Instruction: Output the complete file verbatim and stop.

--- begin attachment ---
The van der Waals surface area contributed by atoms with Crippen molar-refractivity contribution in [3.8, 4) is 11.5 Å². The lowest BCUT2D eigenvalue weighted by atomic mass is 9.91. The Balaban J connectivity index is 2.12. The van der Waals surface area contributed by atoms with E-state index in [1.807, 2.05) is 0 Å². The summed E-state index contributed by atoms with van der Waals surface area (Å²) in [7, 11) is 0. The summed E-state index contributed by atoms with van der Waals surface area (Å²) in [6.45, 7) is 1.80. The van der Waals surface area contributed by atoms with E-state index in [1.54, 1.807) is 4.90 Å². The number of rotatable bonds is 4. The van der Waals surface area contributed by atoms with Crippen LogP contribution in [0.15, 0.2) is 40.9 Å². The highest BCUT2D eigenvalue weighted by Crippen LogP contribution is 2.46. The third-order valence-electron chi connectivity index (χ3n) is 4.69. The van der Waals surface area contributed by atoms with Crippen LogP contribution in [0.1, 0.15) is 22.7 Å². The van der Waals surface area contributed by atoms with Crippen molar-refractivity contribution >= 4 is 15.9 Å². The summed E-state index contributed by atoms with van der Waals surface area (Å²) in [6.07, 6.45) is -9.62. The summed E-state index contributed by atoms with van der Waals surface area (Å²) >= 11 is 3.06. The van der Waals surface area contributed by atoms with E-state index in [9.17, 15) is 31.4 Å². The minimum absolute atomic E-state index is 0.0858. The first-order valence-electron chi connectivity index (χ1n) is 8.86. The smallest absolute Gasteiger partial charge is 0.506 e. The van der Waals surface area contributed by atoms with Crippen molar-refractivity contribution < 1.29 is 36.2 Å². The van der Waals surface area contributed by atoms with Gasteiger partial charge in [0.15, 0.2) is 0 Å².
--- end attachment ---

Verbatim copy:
The van der Waals surface area contributed by atoms with Crippen molar-refractivity contribution in [3.8, 4) is 11.5 Å². The lowest BCUT2D eigenvalue weighted by atomic mass is 9.91. The Balaban J connectivity index is 2.12. The van der Waals surface area contributed by atoms with E-state index in [1.807, 2.05) is 0 Å². The summed E-state index contributed by atoms with van der Waals surface area (Å²) in [7, 11) is 0. The summed E-state index contributed by atoms with van der Waals surface area (Å²) in [6.45, 7) is 1.80. The van der Waals surface area contributed by atoms with E-state index in [1.54, 1.807) is 4.90 Å². The number of rotatable bonds is 4. The van der Waals surface area contributed by atoms with Crippen LogP contribution in [0.15, 0.2) is 40.9 Å². The highest BCUT2D eigenvalue weighted by Crippen LogP contribution is 2.46. The third-order valence-electron chi connectivity index (χ3n) is 4.69. The van der Waals surface area contributed by atoms with Crippen LogP contribution in [0.1, 0.15) is 22.7 Å². The van der Waals surface area contributed by atoms with Crippen molar-refractivity contribution >= 4 is 15.9 Å². The summed E-state index contributed by atoms with van der Waals surface area (Å²) in [6.07, 6.45) is -9.62. The summed E-state index contributed by atoms with van der Waals surface area (Å²) >= 11 is 3.06. The van der Waals surface area contributed by atoms with E-state index in [9.17, 15) is 31.4 Å². The minimum absolute atomic E-state index is 0.0858. The first-order valence-electron chi connectivity index (χ1n) is 8.86. The smallest absolute Gasteiger partial charge is 0.506 e. The van der Waals surface area contributed by atoms with Crippen molar-refractivity contribution < 1.29 is 36.2 Å². The van der Waals surface area contributed by atoms with Gasteiger partial charge in [0.15, 0.2) is 0 Å².